The music of George Gershwin has a special place in Tony Bennett’s heart. The New York-born singer’s first-ever commercially-released recording – which he cut in 1949 at the age of 23, under the short-lived stage name Joe Bari, for the small indie label Leslie – was a version of Gershwin’s enduringly popular celebration of syncopation, “Fascinating Rhythm.” The significance of debuting with a song by one of America’s greatest composers, who had died 12 years earlier, wasn’t lost on Bennett. In his 1998 memoir, The Good Life, the singer wrote, “I’m proud that I sang a Gershwin song at the very start of my recording career – for me, that really was beginning at the top!” Twenty years later, he revisited the song on an entire album of tunes by the much-venerated composer, Love Is Here To Stay, recorded alongside Diana Krall.
With their collaboration, released on September 14, 2018, the 92-year-old Italian-American singer originally born Anthony Dominick Benedetti, and the multiple-Grammy-winning Canadian jazz chanteuse, not only reaffirmed the timelessness of Gershwin’s music in the 21st century but also celebrated what would have been the great composer’s 120th birthday, on September 28 that year.
The Duo’s Friendship
Despite the 38 years that separate them, Krall and Bennett are old friends. They first toured together in 2000, when the Vancouver singer, whose career was then in the ascendant, was 36, and Bennett 75. A year later, they combined their voices in the studio for the first time on the frisky standard “Alright, Okay, You Win,” the opening cut from Bennett’s star-studded duets album, Playin’ With My Friends: Bennett Sings The Blues. While promoting that album, Tony Bennett was effusive in his praise for his young co-star, telling this writer, “She’s a natural. She’s just got ‘it.’ Her singing is wonderfully intimate and she plays beautiful piano. The minute she starts performing she acquires permanent fans.”
To have the pair reunite in the studio after a 17-year hiatus was a cause for celebration, and for once, Krall, who’s a gifted jazz pianist, just gets to sing, leaving keyboard duties to the capable New Yorker Bill Charlap, whose trio (Peter Washington on bass, Kenny Washington on drums) accompanies the two singers. (Bennett fans will recall that Charlap’s trio appeared on the singer’s 2015 LP, The Silver Lining: The Songs Of Jerome Kern).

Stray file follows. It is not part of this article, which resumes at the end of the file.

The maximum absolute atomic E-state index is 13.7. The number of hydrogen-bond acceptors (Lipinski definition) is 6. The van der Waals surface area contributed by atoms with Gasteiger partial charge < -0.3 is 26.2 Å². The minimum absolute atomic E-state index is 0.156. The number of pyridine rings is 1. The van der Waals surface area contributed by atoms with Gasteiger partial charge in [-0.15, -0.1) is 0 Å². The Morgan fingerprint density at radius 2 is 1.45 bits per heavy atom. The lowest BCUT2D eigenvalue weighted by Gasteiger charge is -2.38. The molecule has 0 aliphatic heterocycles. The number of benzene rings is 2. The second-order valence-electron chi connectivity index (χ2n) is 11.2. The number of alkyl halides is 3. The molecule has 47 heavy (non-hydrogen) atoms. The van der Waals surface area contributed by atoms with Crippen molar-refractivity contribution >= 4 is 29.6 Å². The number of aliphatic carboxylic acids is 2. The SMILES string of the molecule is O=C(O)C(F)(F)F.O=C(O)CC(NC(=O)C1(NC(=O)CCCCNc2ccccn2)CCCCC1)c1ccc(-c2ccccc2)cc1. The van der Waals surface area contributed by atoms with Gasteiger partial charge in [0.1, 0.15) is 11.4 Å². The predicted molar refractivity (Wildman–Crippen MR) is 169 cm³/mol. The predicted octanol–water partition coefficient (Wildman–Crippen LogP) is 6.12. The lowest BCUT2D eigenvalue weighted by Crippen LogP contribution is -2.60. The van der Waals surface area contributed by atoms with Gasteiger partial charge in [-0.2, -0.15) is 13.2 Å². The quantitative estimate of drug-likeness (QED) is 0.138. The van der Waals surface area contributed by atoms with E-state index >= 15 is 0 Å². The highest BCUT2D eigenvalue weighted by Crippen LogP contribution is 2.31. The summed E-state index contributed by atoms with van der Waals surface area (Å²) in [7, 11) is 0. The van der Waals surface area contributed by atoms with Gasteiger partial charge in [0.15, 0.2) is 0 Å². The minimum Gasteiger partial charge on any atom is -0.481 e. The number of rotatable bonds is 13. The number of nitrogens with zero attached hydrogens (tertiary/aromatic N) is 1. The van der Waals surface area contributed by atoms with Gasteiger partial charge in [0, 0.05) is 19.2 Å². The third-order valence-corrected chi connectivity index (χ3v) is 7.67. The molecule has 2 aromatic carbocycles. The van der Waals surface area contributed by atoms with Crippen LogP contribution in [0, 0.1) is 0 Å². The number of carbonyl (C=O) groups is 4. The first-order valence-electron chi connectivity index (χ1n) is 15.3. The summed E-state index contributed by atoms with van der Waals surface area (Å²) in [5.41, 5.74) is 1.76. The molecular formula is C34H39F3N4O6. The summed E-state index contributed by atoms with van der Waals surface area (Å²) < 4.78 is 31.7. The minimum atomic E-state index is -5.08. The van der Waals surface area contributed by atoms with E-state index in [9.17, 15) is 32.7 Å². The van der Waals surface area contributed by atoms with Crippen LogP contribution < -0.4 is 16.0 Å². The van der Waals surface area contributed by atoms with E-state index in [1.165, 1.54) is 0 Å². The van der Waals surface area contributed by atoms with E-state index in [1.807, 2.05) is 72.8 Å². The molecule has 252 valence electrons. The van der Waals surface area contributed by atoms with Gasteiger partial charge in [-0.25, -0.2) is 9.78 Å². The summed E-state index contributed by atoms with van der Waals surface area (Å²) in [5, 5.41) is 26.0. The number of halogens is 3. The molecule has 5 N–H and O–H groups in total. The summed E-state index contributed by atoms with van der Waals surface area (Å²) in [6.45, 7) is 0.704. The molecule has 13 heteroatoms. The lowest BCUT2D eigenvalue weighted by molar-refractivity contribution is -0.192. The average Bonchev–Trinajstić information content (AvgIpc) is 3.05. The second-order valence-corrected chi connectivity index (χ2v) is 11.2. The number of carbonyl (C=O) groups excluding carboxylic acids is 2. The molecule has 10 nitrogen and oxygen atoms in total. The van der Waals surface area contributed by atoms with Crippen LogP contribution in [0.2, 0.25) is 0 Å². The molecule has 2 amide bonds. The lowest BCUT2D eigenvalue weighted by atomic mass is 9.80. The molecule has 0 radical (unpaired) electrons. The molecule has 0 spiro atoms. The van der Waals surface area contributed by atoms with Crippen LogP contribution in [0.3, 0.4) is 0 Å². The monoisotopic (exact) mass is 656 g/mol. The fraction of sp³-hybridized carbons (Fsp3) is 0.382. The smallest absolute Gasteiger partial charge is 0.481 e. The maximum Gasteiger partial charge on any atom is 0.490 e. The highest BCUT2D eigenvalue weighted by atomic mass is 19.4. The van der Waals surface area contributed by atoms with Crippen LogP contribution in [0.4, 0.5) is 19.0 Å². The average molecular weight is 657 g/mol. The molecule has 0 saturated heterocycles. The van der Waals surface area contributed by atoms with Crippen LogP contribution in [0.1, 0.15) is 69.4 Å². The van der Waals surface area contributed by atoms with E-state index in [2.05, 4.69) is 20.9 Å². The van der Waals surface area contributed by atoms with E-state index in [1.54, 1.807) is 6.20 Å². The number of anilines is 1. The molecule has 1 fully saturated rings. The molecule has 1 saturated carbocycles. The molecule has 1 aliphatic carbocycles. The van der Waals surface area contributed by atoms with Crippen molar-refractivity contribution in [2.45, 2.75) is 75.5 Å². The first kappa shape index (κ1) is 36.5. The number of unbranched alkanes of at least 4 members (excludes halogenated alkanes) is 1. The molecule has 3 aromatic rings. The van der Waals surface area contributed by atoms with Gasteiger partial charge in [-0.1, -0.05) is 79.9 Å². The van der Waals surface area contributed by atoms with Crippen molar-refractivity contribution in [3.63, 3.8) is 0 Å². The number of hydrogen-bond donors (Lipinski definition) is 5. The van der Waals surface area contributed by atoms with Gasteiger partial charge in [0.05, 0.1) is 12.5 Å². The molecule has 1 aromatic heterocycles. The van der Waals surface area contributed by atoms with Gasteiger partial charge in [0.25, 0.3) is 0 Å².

Love Is Here To Stay begins with “’S Wonderful,” one of many tunes authored by George Gershwin with his younger lyrist brother, Ira (ten of Love Is Here To Stay’s 12 songs are collaborations between the Gershwin siblings). The song first appeared in the 1927 musical Funny Face, starring dancer extraordinaire Fred Astaire, and here it begins with a glistening melodic line from Charlap’s piano before the trio eases into a swinging groove. Krall previously cut the track as a smoldering bossa nova in 2001 for her album The Look Of Love, but here the performance is livelier, with the two singers trading complimentary phrases over an effervescent rhythm track.
There’s a similar conversational aspect to Bennett’s and Krall’s exchanges on “My One And Only,” “Somebody Loves Me” (one of only two duets where Krall takes the first vocal), and the exquisite “Nice Work If You Can Get It,” arguably the album’s standout cut.
The tempo increases for “Fascinating Rhythm,” which has been a staple of Tony Bennett’s repertoire since his inaugural recording of it in 1949 (he also waxed it in a 1959 live collaboration with Count Basie called In Person!). Here, he revisits the song with gusto, trading phrases with Krall in a playful manner, before climaxing with a rousing, bluesy coda.
In acute contrast is the easy-strolling gait of “Do It Again.” Co-written in 1922 by George Gershwin with George “Buddy” DeSylva, a co-founder of Capitol Records, it proves to be another highlight, featuring some tasteful piano from Bill Charlap. Evidently, both singers are in their comfort zones, doing what they do best and playing to their strengths. The contrast between Krall’s honeyed, smooth-contoured tone and Bennett’s weathered baritone is a marked but, nonetheless, enjoyable one. Though Bennett’s voice is a huskier instrument these days, time has not diminished his abilities as a storyteller.
I Want To Sing Forever
Two of the songs on Love Is Here To Stay are solo vehicles. Krall takes the spotlight on the reflective “But Not For Me,” showcasing her maturity as a ballad singer, while Bennett, alone, closes the album with “Who Cares,” which he had previously recorded on his 1993 album, Steppin’ Out. An eloquent paean to the all-consuming effect of love, this 1931 tune is configured as a concise, effervescent swinger on which Bill Charlap’s piano sparkles like freshly opened champagne. But these two solo spots don’t detract from the collaborative essence of an album that represents a contemporary apotheosis of the jazz duet.